The Department of Justice took a lot of flak for failing to prosecute the banks whose mortgage lending practices contributed to the collapse of the housing market and the resulting recession. Other regulatory efforts have been similarly maligned by consumer advocates. (I'm looking at you, Independent Foreclosure Review.)
In the last month, it has been reported that Citigroup reached a $7 Billion settlement with the DOJ for its role in selling bad mortgage securities. It also seems that Bank of America is nearing a settlement with the DOJ. The BofA settlement is rumored to be between $16 and $17 Billion.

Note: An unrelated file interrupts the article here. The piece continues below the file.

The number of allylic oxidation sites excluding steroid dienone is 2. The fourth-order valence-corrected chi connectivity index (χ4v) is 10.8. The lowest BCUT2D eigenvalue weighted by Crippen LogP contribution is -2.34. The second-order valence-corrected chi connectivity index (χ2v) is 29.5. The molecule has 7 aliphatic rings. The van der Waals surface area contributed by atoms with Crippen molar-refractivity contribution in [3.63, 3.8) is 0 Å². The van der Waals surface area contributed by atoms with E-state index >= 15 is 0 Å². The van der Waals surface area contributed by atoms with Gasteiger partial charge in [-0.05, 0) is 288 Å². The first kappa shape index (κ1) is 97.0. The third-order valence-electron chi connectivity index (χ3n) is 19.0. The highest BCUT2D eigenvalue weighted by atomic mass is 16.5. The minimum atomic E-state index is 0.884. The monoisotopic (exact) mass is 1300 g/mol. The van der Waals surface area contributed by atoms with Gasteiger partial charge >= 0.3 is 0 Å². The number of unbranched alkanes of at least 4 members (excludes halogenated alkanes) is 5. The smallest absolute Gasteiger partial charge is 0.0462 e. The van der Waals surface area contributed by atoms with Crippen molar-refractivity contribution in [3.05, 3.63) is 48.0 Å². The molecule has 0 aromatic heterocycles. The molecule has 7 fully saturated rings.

Before you find either the Citi or BofA settlements impressive, keep in mind that these sums are really a drop in the bucket for these banks. The rumored BofA settlement would only result in $9 Billion in payments from BofA. The rest would go towards consumer relief. In the past, this has translated to writeoffs, etc. of largely uncollectable debt. Allowing BofA to count these writeoffs as "payment" towards a settlement would be similar to the less-than-punitive National Mortgage Settlement.
Similarly, the Citi settlement is $4.5 Billion in cash. The remainder is borrower relief. These kinds of settlements are not truly punishments. Naked Capitalism does a great job breaking down the Citi settlement and why it's bogus here.
As more details on these settlements emerge, I will update the blog with my thoughts.